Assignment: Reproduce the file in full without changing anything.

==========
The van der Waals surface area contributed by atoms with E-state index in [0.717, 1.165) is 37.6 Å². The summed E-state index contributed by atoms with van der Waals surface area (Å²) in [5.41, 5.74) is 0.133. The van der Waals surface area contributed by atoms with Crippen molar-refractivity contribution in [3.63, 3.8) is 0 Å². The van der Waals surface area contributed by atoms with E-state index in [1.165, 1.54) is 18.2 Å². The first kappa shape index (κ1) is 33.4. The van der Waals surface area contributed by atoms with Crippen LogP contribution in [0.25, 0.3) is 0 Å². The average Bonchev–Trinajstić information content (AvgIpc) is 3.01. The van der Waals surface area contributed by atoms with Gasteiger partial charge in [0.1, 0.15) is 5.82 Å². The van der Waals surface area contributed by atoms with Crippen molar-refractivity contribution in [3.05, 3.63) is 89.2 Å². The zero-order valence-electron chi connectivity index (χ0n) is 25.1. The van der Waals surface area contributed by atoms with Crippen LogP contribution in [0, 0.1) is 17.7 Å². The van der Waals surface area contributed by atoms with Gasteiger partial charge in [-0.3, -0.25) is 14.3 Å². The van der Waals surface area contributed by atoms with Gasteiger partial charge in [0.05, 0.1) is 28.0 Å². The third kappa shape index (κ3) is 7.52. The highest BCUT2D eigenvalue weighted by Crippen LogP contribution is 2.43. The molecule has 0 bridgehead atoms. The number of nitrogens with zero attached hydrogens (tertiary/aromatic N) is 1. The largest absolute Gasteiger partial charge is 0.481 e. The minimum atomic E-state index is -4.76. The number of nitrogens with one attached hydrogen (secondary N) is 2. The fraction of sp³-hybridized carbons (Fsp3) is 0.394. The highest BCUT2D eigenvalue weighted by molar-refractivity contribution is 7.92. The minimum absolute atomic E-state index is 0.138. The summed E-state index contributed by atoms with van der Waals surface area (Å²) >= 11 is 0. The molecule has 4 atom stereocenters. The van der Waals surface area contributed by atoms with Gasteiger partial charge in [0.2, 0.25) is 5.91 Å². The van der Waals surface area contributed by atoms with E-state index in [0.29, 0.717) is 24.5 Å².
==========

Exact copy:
The van der Waals surface area contributed by atoms with E-state index in [0.717, 1.165) is 37.6 Å². The summed E-state index contributed by atoms with van der Waals surface area (Å²) in [5.41, 5.74) is 0.133. The van der Waals surface area contributed by atoms with Crippen molar-refractivity contribution in [3.63, 3.8) is 0 Å². The van der Waals surface area contributed by atoms with E-state index in [1.165, 1.54) is 18.2 Å². The first kappa shape index (κ1) is 33.4. The van der Waals surface area contributed by atoms with Crippen LogP contribution in [0.25, 0.3) is 0 Å². The average Bonchev–Trinajstić information content (AvgIpc) is 3.01. The van der Waals surface area contributed by atoms with Gasteiger partial charge in [0.1, 0.15) is 5.82 Å². The van der Waals surface area contributed by atoms with Crippen molar-refractivity contribution in [3.05, 3.63) is 89.2 Å². The zero-order valence-electron chi connectivity index (χ0n) is 25.1. The van der Waals surface area contributed by atoms with Crippen LogP contribution in [0, 0.1) is 17.7 Å². The van der Waals surface area contributed by atoms with Gasteiger partial charge in [-0.3, -0.25) is 14.3 Å². The van der Waals surface area contributed by atoms with Gasteiger partial charge in [0.05, 0.1) is 28.0 Å². The third kappa shape index (κ3) is 7.52. The highest BCUT2D eigenvalue weighted by Crippen LogP contribution is 2.43. The molecule has 0 bridgehead atoms. The number of nitrogens with zero attached hydrogens (tertiary/aromatic N) is 1. The largest absolute Gasteiger partial charge is 0.481 e. The minimum atomic E-state index is -4.76. The number of nitrogens with one attached hydrogen (secondary N) is 2. The fraction of sp³-hybridized carbons (Fsp3) is 0.394. The highest BCUT2D eigenvalue weighted by molar-refractivity contribution is 7.92. The minimum absolute atomic E-state index is 0.138. The summed E-state index contributed by atoms with van der Waals surface area (Å²) >= 11 is 0. The molecule has 4 atom stereocenters. The van der Waals surface area contributed by atoms with Gasteiger partial charge in [0.2, 0.25) is 5.91 Å². The van der Waals surface area contributed by atoms with E-state index in [0.29, 0.717) is 24.5 Å².